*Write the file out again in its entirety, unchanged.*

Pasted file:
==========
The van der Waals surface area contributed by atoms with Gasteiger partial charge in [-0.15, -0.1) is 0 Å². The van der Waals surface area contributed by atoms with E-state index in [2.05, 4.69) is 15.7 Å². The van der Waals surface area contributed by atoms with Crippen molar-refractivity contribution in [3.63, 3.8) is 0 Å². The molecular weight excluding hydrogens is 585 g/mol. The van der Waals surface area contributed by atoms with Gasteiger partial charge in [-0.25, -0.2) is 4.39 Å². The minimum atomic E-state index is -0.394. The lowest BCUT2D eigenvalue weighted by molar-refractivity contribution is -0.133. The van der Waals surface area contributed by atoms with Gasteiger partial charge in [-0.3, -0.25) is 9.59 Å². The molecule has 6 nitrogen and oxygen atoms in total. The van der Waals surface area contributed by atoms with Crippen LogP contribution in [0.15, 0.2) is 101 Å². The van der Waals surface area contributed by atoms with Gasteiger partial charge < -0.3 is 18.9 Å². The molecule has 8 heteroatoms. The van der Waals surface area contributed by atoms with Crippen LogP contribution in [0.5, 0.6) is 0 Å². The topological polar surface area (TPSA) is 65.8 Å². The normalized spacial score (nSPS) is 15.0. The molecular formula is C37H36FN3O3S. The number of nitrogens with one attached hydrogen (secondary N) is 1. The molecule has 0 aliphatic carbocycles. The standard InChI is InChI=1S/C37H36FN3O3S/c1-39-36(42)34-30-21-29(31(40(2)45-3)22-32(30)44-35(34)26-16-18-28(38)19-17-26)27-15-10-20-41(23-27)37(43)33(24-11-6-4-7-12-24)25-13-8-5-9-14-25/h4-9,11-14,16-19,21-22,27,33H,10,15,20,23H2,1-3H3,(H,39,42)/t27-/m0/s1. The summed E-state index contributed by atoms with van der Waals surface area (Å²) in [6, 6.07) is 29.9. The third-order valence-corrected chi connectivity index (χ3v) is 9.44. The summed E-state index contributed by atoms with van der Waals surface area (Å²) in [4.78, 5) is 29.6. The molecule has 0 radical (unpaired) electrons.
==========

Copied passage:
The van der Waals surface area contributed by atoms with Gasteiger partial charge in [-0.15, -0.1) is 0 Å². The van der Waals surface area contributed by atoms with E-state index in [2.05, 4.69) is 15.7 Å². The van der Waals surface area contributed by atoms with Crippen molar-refractivity contribution in [3.63, 3.8) is 0 Å². The molecular weight excluding hydrogens is 585 g/mol. The van der Waals surface area contributed by atoms with Gasteiger partial charge in [-0.25, -0.2) is 4.39 Å². The minimum atomic E-state index is -0.394. The lowest BCUT2D eigenvalue weighted by molar-refractivity contribution is -0.133. The van der Waals surface area contributed by atoms with Gasteiger partial charge in [-0.3, -0.25) is 9.59 Å². The molecule has 6 nitrogen and oxygen atoms in total. The van der Waals surface area contributed by atoms with Crippen LogP contribution in [0.15, 0.2) is 101 Å². The van der Waals surface area contributed by atoms with Gasteiger partial charge < -0.3 is 18.9 Å². The molecule has 8 heteroatoms. The van der Waals surface area contributed by atoms with Crippen LogP contribution in [0.5, 0.6) is 0 Å². The topological polar surface area (TPSA) is 65.8 Å². The normalized spacial score (nSPS) is 15.0. The molecular formula is C37H36FN3O3S. The number of nitrogens with one attached hydrogen (secondary N) is 1. The molecule has 0 aliphatic carbocycles. The standard InChI is InChI=1S/C37H36FN3O3S/c1-39-36(42)34-30-21-29(31(40(2)45-3)22-32(30)44-35(34)26-16-18-28(38)19-17-26)27-15-10-20-41(23-27)37(43)33(24-11-6-4-7-12-24)25-13-8-5-9-14-25/h4-9,11-14,16-19,21-22,27,33H,10,15,20,23H2,1-3H3,(H,39,42)/t27-/m0/s1. The summed E-state index contributed by atoms with van der Waals surface area (Å²) in [6, 6.07) is 29.9. The third-order valence-corrected chi connectivity index (χ3v) is 9.44. The summed E-state index contributed by atoms with van der Waals surface area (Å²) in [4.78, 5) is 29.6. The molecule has 0 radical (unpaired) electrons.